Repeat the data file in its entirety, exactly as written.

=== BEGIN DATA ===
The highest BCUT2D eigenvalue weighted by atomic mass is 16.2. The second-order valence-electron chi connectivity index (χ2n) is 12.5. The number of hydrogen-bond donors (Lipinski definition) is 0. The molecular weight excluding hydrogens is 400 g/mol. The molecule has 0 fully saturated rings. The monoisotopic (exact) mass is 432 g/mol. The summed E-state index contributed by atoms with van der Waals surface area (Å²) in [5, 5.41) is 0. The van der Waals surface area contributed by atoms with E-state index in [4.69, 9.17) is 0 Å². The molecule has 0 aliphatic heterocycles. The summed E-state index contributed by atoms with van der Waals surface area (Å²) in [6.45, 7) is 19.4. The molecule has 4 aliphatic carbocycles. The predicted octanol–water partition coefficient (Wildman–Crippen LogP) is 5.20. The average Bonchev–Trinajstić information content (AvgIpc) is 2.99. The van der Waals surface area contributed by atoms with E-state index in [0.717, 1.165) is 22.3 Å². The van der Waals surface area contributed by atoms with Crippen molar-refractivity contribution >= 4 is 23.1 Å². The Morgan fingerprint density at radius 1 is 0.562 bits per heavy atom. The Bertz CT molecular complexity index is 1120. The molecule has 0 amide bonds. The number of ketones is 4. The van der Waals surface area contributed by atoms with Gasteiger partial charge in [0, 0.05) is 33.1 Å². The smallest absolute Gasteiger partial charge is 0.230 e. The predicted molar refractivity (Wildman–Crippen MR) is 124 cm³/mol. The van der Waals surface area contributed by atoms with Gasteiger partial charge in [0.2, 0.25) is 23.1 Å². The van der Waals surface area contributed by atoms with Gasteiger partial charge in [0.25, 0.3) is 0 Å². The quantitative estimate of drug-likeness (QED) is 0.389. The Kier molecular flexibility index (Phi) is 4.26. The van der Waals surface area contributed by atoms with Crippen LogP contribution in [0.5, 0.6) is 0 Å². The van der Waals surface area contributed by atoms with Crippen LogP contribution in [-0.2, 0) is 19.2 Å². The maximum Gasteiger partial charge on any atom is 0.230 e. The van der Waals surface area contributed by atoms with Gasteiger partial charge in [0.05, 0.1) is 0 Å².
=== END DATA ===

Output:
The highest BCUT2D eigenvalue weighted by atomic mass is 16.2. The second-order valence-electron chi connectivity index (χ2n) is 12.5. The number of hydrogen-bond donors (Lipinski definition) is 0. The molecular weight excluding hydrogens is 400 g/mol. The molecule has 0 fully saturated rings. The monoisotopic (exact) mass is 432 g/mol. The summed E-state index contributed by atoms with van der Waals surface area (Å²) in [5, 5.41) is 0. The van der Waals surface area contributed by atoms with E-state index in [4.69, 9.17) is 0 Å². The molecule has 0 aliphatic heterocycles. The summed E-state index contributed by atoms with van der Waals surface area (Å²) in [6.45, 7) is 19.4. The molecule has 4 aliphatic carbocycles. The predicted octanol–water partition coefficient (Wildman–Crippen LogP) is 5.20. The average Bonchev–Trinajstić information content (AvgIpc) is 2.99. The van der Waals surface area contributed by atoms with E-state index in [0.717, 1.165) is 22.3 Å². The van der Waals surface area contributed by atoms with Crippen molar-refractivity contribution >= 4 is 23.1 Å². The Morgan fingerprint density at radius 1 is 0.562 bits per heavy atom. The Bertz CT molecular complexity index is 1120. The molecule has 0 amide bonds. The number of ketones is 4. The van der Waals surface area contributed by atoms with Gasteiger partial charge in [0, 0.05) is 33.1 Å². The smallest absolute Gasteiger partial charge is 0.230 e. The predicted molar refractivity (Wildman–Crippen MR) is 124 cm³/mol. The van der Waals surface area contributed by atoms with Gasteiger partial charge in [0.2, 0.25) is 23.1 Å². The van der Waals surface area contributed by atoms with Gasteiger partial charge in [0.25, 0.3) is 0 Å². The quantitative estimate of drug-likeness (QED) is 0.389. The Kier molecular flexibility index (Phi) is 4.26. The van der Waals surface area contributed by atoms with Crippen LogP contribution in [0.5, 0.6) is 0 Å². The van der Waals surface area contributed by atoms with Crippen LogP contribution in [-0.2, 0) is 19.2 Å². The maximum Gasteiger partial charge on any atom is 0.230 e. The van der Waals surface area contributed by atoms with Gasteiger partial charge in [0.05, 0.1) is 0 Å².